Wednesday, August 3, 2011

 The Sun's Heartbeat: And Other Stories from the Life of the Star That Powers Our Planet

Title:The Sun's Heartbeat: And Other Stories from the Life of the Star That Powers Our Planet
by Bob Berman
Publisher: Little, Brown, and Co.
Published: July 13, 2011
ISBN: 9780316091015
Pages:304

The Sun's Heartbeat and Other Stories from the Life of the Star That Powers Our Planet is Bob Berman's engrossing biography of the sun.  Chronicling from the creation of the Sun to it's predicted future, The Sun's Heartbeat gives many facts about the Sun previously unknown by the average person.  Examples include:
  • Every rainbow is unique to the person viewing it. Two people can never see the same rainbow; One person can never see the same rainbow twice.
  • The sky is really violet but on that end of the color spectrum, our eyes easily perceive the blue.  Hence, we see blue skies.
  • Our eyes are designed to see the color green.  Green is the last color the human eye can see in the dark.
  • Shockingly contrary to everything we've been told, sunblock might be more of a con than a pro due to the reduction of vitamin D production in its wearers.
From the cataclysmic events that led to the sun's creation to the wacky behavior of the sun in recent, we see how the sun has shaped human civilization and continues to affect our daily life.  It's really startling to see the progression of sun science from ancient temples designed for various equinoxes and eclipse viewing to people being harassed for espousing doctrine that varied from the Church's stance on the Sun, its origins, and its relation to earth.  We seemingly have made a loop recently from massive gains in our knowledge of the sun to the denial by many of global warming even with vast and mounting evidence.  (Yes, it exists even though many places had brutal winters recently.  Most of our temperature gain will be during the winter nights when most people aren't awake or outside to tell the difference.)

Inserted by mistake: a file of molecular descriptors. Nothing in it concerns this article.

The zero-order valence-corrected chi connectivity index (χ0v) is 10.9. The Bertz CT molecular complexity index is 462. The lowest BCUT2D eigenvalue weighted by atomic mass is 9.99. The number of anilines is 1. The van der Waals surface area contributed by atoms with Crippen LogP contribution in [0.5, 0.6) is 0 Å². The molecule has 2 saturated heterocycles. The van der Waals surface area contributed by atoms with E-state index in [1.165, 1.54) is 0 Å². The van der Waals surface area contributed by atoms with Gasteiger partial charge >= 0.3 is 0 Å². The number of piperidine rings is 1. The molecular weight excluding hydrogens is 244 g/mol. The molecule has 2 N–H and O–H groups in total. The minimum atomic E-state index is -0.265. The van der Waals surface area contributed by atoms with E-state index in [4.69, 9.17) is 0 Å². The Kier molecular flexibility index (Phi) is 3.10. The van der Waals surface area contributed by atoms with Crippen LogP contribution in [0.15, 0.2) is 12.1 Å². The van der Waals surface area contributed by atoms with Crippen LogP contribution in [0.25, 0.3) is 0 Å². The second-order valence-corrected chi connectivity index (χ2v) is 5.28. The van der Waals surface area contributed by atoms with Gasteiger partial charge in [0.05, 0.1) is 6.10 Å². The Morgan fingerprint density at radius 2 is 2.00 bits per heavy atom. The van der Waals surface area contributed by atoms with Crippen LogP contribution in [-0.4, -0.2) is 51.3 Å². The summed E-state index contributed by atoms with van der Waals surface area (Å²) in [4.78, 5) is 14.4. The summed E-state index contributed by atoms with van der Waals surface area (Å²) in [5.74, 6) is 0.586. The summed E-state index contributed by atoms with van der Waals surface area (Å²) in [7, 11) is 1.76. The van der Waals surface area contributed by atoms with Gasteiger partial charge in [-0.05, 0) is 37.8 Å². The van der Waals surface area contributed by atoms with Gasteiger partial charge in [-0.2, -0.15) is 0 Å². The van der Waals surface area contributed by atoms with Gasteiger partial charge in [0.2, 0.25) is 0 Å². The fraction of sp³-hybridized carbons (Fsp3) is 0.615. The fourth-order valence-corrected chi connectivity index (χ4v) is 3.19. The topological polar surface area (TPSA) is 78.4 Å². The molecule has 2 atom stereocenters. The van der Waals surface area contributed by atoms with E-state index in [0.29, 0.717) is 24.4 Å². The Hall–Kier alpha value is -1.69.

For us amateur sky observers, Berman details the varied solar events (eclipses - full and partial, rainbows, diffraction, aurora borealis, etc. and how to observe some of these.  He also includes a handy list of solar eclipses in case the reader wants to see one. 

This book is right up my alley with all the random cool and strange facts about our Sun.  If you are a science fan or enjoy learning about new things, this is a great book for you.  Bob Berman was able to explain pretty complex science in understandable language.  He uses sources from various cultures not just European to show the way earthlings have dealt with the sun and used it to develop cultures (some ancients using their knowledge of eclipses and such to lord it over other less advance cultures).  He gives plenty of evidence of the whole global warming phenomena that explains the cold winters/moderate summer in many place.  Get this book to increase your solar awareness.

**This book was provided by the publisher Little, Brown, and Co. in exchange for my honest opinion.**

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